The company will pay $10 million in cash refunds to 57,000 current and former service members who bought its products after Dec. 31, 1999. The rest of the money represents the potential cost of raising the future cash value of policies sold to 13,000 other military customers and 22,000 civilians, although the final price tag will depend on how many of those policies are held to maturity.
The company, which is based in Waco, Tex., also agreed to a five-year ban from sales on any military base, one of the longest suspensions ever imposed in the military insurance market.
“American Amicable has been working with state and federal authorities for the past two years,” said Mark Palmer, a spokesman for the company, which has neither admitted nor denied any wrongdoing in the case. “Resolving this and moving forward is in the best interests of our customers, our agents and our employees.”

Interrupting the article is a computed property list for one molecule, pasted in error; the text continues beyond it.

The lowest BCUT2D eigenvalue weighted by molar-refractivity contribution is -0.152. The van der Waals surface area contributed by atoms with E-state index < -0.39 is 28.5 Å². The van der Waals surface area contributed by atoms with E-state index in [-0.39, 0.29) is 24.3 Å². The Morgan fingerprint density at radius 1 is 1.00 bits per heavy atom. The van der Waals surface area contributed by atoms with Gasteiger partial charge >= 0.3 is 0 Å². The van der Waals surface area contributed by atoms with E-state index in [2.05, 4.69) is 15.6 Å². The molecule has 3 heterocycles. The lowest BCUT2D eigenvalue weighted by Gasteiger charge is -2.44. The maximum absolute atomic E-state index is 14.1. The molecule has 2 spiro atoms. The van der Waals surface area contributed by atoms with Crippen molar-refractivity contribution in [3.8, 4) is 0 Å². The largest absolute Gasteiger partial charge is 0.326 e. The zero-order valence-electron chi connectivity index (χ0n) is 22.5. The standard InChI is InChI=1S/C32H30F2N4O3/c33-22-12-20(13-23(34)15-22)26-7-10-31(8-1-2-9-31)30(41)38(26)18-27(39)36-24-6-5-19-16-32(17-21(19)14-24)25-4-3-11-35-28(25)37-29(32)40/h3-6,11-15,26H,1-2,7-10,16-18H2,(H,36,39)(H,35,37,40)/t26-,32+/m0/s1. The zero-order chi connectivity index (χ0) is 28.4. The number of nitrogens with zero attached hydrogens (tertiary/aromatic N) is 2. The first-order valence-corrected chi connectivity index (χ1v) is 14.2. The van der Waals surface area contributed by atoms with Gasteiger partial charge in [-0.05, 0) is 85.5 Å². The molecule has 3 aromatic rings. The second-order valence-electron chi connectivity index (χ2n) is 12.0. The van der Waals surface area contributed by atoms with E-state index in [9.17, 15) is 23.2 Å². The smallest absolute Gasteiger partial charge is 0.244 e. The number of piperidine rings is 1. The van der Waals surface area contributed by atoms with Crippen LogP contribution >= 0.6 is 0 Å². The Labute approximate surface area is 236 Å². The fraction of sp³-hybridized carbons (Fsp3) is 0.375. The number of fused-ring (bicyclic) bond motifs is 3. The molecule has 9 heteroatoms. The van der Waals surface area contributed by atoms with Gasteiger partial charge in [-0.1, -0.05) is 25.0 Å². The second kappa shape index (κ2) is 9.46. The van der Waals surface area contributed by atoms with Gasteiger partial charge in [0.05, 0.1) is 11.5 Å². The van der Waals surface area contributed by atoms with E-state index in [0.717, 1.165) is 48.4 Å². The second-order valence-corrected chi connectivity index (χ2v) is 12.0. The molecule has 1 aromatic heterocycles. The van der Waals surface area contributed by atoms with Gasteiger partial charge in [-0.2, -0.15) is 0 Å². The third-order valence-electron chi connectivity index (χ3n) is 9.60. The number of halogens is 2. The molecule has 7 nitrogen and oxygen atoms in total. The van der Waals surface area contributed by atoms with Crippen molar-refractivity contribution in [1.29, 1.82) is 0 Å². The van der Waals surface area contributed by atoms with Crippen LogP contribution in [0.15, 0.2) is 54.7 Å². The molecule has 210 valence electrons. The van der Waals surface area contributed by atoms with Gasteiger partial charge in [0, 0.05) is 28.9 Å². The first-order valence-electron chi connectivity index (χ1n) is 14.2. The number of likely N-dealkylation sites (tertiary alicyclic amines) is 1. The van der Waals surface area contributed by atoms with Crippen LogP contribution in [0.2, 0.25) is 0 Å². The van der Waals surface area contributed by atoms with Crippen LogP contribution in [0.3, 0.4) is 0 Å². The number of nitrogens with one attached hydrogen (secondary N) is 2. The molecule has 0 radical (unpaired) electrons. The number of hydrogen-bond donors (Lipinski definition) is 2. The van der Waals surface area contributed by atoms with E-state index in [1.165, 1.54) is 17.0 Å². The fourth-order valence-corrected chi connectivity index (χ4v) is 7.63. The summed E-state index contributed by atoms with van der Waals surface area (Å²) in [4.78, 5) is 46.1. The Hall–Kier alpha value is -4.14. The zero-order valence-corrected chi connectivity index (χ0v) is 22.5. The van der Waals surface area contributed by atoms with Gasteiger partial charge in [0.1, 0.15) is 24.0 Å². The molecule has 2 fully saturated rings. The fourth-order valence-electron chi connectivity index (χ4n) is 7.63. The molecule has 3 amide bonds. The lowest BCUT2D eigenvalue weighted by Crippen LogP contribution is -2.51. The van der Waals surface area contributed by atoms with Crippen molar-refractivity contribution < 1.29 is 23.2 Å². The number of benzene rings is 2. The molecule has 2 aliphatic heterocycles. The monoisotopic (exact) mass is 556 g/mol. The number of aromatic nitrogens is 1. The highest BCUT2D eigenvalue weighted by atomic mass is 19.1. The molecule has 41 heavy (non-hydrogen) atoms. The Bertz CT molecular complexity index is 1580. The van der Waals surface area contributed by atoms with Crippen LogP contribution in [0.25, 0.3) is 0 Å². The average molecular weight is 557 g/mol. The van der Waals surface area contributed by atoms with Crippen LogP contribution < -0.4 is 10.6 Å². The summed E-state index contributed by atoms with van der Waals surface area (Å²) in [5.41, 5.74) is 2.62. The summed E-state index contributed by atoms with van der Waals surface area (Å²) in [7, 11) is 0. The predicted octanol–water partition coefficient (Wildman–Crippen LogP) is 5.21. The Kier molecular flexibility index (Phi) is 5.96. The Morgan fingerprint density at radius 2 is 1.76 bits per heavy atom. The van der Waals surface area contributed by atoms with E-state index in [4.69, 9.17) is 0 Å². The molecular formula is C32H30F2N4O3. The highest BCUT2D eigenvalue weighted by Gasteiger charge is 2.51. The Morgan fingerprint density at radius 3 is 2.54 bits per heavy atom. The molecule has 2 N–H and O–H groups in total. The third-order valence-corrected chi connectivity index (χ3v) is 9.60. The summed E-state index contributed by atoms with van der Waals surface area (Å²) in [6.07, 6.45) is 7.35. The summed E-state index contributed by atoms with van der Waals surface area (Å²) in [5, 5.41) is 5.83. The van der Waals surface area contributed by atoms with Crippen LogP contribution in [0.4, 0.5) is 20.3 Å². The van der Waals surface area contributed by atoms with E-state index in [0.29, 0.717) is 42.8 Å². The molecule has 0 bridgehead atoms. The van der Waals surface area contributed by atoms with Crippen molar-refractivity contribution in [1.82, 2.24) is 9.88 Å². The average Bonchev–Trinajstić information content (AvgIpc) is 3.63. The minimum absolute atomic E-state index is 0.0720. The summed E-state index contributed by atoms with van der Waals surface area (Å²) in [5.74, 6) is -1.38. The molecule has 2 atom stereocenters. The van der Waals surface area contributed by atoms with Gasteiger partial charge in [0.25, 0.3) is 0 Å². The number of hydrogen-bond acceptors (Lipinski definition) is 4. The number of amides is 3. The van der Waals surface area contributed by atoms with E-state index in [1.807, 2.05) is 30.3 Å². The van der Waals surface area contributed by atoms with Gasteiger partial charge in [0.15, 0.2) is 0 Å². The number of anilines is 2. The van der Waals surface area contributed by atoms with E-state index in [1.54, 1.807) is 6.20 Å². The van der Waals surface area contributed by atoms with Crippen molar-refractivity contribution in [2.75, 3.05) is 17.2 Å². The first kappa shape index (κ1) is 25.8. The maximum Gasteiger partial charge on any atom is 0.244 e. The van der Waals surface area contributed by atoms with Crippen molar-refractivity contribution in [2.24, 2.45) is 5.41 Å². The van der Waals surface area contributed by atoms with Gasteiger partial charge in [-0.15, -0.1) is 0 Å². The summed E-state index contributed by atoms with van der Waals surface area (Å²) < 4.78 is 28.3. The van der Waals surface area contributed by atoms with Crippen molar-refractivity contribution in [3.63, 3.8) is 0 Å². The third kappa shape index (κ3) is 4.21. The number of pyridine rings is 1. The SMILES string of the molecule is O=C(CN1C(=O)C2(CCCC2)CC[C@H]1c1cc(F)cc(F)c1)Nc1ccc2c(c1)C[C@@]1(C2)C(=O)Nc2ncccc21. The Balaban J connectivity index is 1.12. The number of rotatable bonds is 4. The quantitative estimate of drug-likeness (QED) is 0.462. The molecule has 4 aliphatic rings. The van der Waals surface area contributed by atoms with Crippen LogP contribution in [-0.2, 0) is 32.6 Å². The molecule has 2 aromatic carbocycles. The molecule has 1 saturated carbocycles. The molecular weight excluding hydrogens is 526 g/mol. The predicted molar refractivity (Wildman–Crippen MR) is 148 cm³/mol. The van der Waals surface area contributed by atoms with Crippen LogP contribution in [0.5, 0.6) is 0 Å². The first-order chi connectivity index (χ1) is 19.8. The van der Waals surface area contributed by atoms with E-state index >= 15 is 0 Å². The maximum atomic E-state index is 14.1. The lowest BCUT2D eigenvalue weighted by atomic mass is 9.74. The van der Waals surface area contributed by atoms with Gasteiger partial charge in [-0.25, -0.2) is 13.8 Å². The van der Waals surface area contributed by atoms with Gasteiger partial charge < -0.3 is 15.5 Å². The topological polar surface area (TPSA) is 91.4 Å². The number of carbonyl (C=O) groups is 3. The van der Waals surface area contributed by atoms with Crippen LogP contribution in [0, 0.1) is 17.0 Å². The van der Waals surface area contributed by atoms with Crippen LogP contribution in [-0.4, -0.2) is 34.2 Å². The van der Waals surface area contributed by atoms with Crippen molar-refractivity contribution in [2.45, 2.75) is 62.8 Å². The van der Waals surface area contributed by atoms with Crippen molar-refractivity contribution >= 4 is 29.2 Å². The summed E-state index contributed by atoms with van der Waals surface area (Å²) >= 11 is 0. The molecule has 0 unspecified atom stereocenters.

Mr. Palmer said that the global settlement resolves all outstanding issues between the company and an investigative task force that included the Justice Department, the Securities and Exchange Commission and insurance regulators in 41 states, led by two insurance commissioners, John W. Oxendine of Georgia and Mike Geeslin of Texas.
The investigations were begun in mid-2004, after articles in The New York Times documented widespread and longstanding abuses in the sale of insurance, mutual funds and other financial products to young, financially unsophisticated service members.